I was not alone in the pursuit. We avoided interaction as if to respect each other’s quietude, but I shared the glory of that sunrise with a man and woman staying in the room next to ours. I observed that the man had set up a flexible tripod in order to record a time-lapse of the sunrise on his iPhone. I made a mental note to buy one of those tripods once I returned home. Meanwhile, the woman attracted the attention of a handful of ducks, as well as a large, grey rabbit with some bread.
Our reservation at Hotel Villa Maria Au Lac included what they called “B&B treatment.” A wonderful array of fresh-baked pastries, homemade jams, meats, cheeses, organic yogurt, poached plums, a honeycomb, fresh-squeezed juices and, of course, Prosecco, greeted us in the dining room. We filled our plates and found a seat at a bistro table on the rooftop terrace next to the couple from my sunrise encounter.
Travel is About Connection
I’m not entirely sure who or how we started the conversation, but we remarked on the oddly large, grey bunny and the beauty of the sunrise. The man showed me his time-lapse video. During the course of me raving about the video, we introduced ourselves. His name was Sven, but her name was so unique that I didn’t catch it. While I wanted to ask Sven if he would share the time-lapse video with me, I refrained, thinking it might be too forward. He must have sensed my desire because seconds later he offered to share it with me via iPhone’s Airdrop. He also shared his contact information the same way in case I wanted to keep in touch which, of course, I did want. The couple gave us some recommendations for enjoying our time in Lago di Garda and informed us they were leaving shortly to return to Germany. They said “ciao!” and wished us well on the remainder of our trip.
Sometime later I discovered that I had not properly saved Sven’s contact information. I tried every way imaginable to recover it to no avail. I was so totally irked with myself and verbally complained to my husband who, to his credit, never instructed me to “let it go.”
Later that evening I went to the front desk to see if they could help me connect with Sven. I fully expected they wouldn’t share his information. Turns out they did not have contact information for him due to the way his reservation was made. The woman trusted that I didn’t have bad intentions and cautiously shared his last name with me. That allowed me to search Facebook. Voilà! I found Sven and his companion, Rossi. Success! We were now connected.
A New Friend’s Generosity
For the next few days, we privately shared photos and details of our experiences in Italy. I continued to share pictures and news stories on my Facebook feed. One item in particular caught Sven and Rossi’s attention. It was a link to a Washington Post video that showcased the devastation in Mexico Beach through the eyes of our small town’s mayor.
Shortly after posting it, I received a Facebook message from Sven indicating they felt compelled to help the people of Mexico Beach and asked the best way to assist. I directed him to the American Red Cross hurricane relief page. Moments later I received a confirmation that he donated in Mark’s and my honor.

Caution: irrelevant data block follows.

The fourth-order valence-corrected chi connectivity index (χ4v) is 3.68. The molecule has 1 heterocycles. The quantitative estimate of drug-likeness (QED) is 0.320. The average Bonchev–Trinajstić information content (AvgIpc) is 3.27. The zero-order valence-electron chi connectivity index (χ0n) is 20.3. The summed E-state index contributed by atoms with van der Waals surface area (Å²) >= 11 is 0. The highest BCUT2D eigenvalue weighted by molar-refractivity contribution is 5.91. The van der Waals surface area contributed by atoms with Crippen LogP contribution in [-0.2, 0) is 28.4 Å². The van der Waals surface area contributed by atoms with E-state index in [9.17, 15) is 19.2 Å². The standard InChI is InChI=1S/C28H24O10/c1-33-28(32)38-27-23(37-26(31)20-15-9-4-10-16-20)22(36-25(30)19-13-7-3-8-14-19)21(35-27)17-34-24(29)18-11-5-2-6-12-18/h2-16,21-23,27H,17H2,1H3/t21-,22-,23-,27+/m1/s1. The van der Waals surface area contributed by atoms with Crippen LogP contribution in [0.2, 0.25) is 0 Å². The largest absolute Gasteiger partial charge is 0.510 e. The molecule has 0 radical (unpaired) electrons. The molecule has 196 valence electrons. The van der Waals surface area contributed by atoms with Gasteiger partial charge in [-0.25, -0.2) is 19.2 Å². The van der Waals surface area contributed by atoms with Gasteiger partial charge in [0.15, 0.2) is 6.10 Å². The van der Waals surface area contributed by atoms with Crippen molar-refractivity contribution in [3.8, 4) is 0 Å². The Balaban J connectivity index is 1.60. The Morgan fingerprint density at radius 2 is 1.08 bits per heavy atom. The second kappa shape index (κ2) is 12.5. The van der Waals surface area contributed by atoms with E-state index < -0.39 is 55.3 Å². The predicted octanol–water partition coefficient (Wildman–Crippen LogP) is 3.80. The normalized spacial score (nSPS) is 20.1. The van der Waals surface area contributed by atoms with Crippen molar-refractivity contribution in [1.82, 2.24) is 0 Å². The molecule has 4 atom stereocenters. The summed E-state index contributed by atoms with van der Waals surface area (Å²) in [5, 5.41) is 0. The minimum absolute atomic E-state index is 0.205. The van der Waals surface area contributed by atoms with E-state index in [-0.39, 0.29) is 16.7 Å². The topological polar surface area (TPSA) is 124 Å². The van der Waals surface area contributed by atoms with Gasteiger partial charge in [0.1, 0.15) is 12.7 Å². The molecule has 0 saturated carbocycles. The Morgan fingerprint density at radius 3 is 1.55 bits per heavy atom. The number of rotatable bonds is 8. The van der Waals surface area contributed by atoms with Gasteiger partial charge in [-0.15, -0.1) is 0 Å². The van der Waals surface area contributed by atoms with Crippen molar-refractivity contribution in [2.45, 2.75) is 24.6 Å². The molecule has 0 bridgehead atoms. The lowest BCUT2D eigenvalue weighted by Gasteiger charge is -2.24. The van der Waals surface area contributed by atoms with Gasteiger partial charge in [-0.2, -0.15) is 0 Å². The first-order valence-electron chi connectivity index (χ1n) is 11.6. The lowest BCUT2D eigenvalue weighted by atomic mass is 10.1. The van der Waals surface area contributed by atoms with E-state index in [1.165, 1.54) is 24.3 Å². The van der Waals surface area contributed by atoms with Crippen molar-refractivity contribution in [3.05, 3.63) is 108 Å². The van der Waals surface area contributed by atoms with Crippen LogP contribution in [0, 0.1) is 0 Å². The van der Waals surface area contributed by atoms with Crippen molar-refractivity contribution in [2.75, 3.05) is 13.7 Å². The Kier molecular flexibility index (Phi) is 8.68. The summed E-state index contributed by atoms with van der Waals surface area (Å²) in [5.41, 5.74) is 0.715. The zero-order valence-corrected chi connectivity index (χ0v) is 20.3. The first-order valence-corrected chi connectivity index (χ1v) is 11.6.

Sven’s efforts to help didn’t stop there. He tweeted to his followers in an attempt to activate his friends and colleagues to also help. Though the only German I know is what I remember from my trips to the Biergarten at Disney World, I immediately understood the sentiment of his Tweet. Still, I consulted Google Translate to confirm that it said, “Take a look at this report! Mexico Beach is devastated after the last hurricane. Many people have lost everything. Do you have a few euros left? Then you can donate here.”
It’s hard to explain the feeling that overcame me in that moment. Sven and Rossi’s act of kindness and generosity triggered an endorphin dump that did more than make me feel good all over.
It made me feel good about the world.
I messaged Sven on Facebook and thanked him profusely. During that exchange of instant messages, I learned that Sven has never been to the United States. Even more remarkable, he indicated he’d like to make his first trip in April — not for vacation, but to help Mexico Beach rebuild. The compassion of this couple stunned me.
At a time when the hate and violence associated with a deadly shooting in a Pittsburgh synagogue dominated the news cycle, two people felt compelled to help a community they had no connection to — other than Mark and me, whom they barely knew.
In that moment I realized my trip to Italy presented me a much greater gift than the experience of seeing historic sites, indulging in incredible food and wine or purchasing a vase made of Murano glass. The real gift I received and figuratively unwrapped? The precious gift of HUMANITY.
Denise Vickers is the General Manager at WFXG Fox 54 in Augusta, Georgia. She has been a journalist for nearly 30 years and a lover of food, travel and meeting new people all her life. Denise worked with Lisa Lubin in the mid-90s at WIS-TV in Columbia, South Carolina.